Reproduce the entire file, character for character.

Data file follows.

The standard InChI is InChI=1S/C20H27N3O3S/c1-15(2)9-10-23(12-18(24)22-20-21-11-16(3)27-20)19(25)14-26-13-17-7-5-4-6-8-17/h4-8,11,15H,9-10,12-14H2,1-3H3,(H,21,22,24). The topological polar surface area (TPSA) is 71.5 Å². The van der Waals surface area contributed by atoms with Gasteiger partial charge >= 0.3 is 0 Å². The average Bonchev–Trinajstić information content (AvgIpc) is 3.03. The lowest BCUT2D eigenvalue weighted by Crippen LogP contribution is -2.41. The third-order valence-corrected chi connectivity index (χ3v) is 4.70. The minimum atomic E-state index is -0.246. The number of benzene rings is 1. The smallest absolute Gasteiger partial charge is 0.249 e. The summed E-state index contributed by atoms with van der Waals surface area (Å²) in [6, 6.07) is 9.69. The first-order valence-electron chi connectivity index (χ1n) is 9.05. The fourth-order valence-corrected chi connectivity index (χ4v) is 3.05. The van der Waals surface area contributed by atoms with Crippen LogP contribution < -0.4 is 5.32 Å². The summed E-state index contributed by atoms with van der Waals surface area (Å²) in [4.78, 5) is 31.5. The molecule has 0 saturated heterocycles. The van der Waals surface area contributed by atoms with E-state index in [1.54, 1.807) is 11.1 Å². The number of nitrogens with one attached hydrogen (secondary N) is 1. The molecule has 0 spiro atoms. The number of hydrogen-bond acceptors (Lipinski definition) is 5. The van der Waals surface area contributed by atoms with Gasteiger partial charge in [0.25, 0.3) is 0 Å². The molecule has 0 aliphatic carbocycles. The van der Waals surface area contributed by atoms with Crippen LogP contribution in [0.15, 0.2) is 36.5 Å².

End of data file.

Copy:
The standard InChI is InChI=1S/C20H27N3O3S/c1-15(2)9-10-23(12-18(24)22-20-21-11-16(3)27-20)19(25)14-26-13-17-7-5-4-6-8-17/h4-8,11,15H,9-10,12-14H2,1-3H3,(H,21,22,24). The topological polar surface area (TPSA) is 71.5 Å². The van der Waals surface area contributed by atoms with Gasteiger partial charge >= 0.3 is 0 Å². The average Bonchev–Trinajstić information content (AvgIpc) is 3.03. The lowest BCUT2D eigenvalue weighted by Crippen LogP contribution is -2.41. The third-order valence-corrected chi connectivity index (χ3v) is 4.70. The minimum atomic E-state index is -0.246. The number of benzene rings is 1. The smallest absolute Gasteiger partial charge is 0.249 e. The summed E-state index contributed by atoms with van der Waals surface area (Å²) in [6, 6.07) is 9.69. The first-order valence-electron chi connectivity index (χ1n) is 9.05. The fourth-order valence-corrected chi connectivity index (χ4v) is 3.05. The van der Waals surface area contributed by atoms with Crippen LogP contribution < -0.4 is 5.32 Å². The summed E-state index contributed by atoms with van der Waals surface area (Å²) in [4.78, 5) is 31.5. The molecule has 0 saturated heterocycles. The van der Waals surface area contributed by atoms with E-state index in [1.54, 1.807) is 11.1 Å². The number of nitrogens with one attached hydrogen (secondary N) is 1. The molecule has 0 spiro atoms. The number of hydrogen-bond acceptors (Lipinski definition) is 5. The van der Waals surface area contributed by atoms with Gasteiger partial charge in [0.25, 0.3) is 0 Å². The molecule has 0 aliphatic carbocycles. The van der Waals surface area contributed by atoms with Crippen LogP contribution in [0.15, 0.2) is 36.5 Å².